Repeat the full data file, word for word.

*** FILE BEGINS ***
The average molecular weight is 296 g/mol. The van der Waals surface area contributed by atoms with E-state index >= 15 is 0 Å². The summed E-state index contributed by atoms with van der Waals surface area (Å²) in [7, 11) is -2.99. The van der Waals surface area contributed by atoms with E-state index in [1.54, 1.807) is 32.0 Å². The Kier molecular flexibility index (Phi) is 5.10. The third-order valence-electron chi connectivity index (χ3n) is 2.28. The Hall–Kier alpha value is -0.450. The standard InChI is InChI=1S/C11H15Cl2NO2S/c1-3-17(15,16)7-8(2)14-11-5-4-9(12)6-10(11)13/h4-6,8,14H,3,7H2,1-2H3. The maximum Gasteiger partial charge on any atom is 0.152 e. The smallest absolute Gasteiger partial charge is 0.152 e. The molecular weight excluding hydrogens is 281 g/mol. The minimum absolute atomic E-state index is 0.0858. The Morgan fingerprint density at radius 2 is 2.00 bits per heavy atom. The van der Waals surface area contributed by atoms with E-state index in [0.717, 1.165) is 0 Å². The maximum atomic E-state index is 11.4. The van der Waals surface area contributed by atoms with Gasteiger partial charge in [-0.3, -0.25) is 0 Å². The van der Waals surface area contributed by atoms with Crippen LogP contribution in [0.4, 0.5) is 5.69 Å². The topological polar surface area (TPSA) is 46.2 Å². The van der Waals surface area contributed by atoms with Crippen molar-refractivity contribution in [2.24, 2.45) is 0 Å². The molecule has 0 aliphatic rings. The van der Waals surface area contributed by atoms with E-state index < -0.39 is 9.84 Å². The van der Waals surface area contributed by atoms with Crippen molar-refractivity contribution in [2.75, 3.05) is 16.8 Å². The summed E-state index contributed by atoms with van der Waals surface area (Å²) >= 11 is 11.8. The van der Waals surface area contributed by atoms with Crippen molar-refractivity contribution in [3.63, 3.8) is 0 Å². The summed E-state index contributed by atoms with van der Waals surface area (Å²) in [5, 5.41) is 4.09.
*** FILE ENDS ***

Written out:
The average molecular weight is 296 g/mol. The van der Waals surface area contributed by atoms with E-state index >= 15 is 0 Å². The summed E-state index contributed by atoms with van der Waals surface area (Å²) in [7, 11) is -2.99. The van der Waals surface area contributed by atoms with E-state index in [1.54, 1.807) is 32.0 Å². The Kier molecular flexibility index (Phi) is 5.10. The third-order valence-electron chi connectivity index (χ3n) is 2.28. The Hall–Kier alpha value is -0.450. The standard InChI is InChI=1S/C11H15Cl2NO2S/c1-3-17(15,16)7-8(2)14-11-5-4-9(12)6-10(11)13/h4-6,8,14H,3,7H2,1-2H3. The maximum Gasteiger partial charge on any atom is 0.152 e. The smallest absolute Gasteiger partial charge is 0.152 e. The molecular weight excluding hydrogens is 281 g/mol. The minimum absolute atomic E-state index is 0.0858. The Morgan fingerprint density at radius 2 is 2.00 bits per heavy atom. The van der Waals surface area contributed by atoms with E-state index in [0.717, 1.165) is 0 Å². The maximum atomic E-state index is 11.4. The van der Waals surface area contributed by atoms with Gasteiger partial charge in [-0.3, -0.25) is 0 Å². The van der Waals surface area contributed by atoms with Crippen LogP contribution in [0.4, 0.5) is 5.69 Å². The topological polar surface area (TPSA) is 46.2 Å². The van der Waals surface area contributed by atoms with Crippen molar-refractivity contribution in [2.24, 2.45) is 0 Å². The molecule has 0 aliphatic rings. The van der Waals surface area contributed by atoms with E-state index < -0.39 is 9.84 Å². The van der Waals surface area contributed by atoms with Crippen molar-refractivity contribution in [2.75, 3.05) is 16.8 Å². The summed E-state index contributed by atoms with van der Waals surface area (Å²) >= 11 is 11.8. The van der Waals surface area contributed by atoms with Crippen molar-refractivity contribution in [3.63, 3.8) is 0 Å². The summed E-state index contributed by atoms with van der Waals surface area (Å²) in [5, 5.41) is 4.09.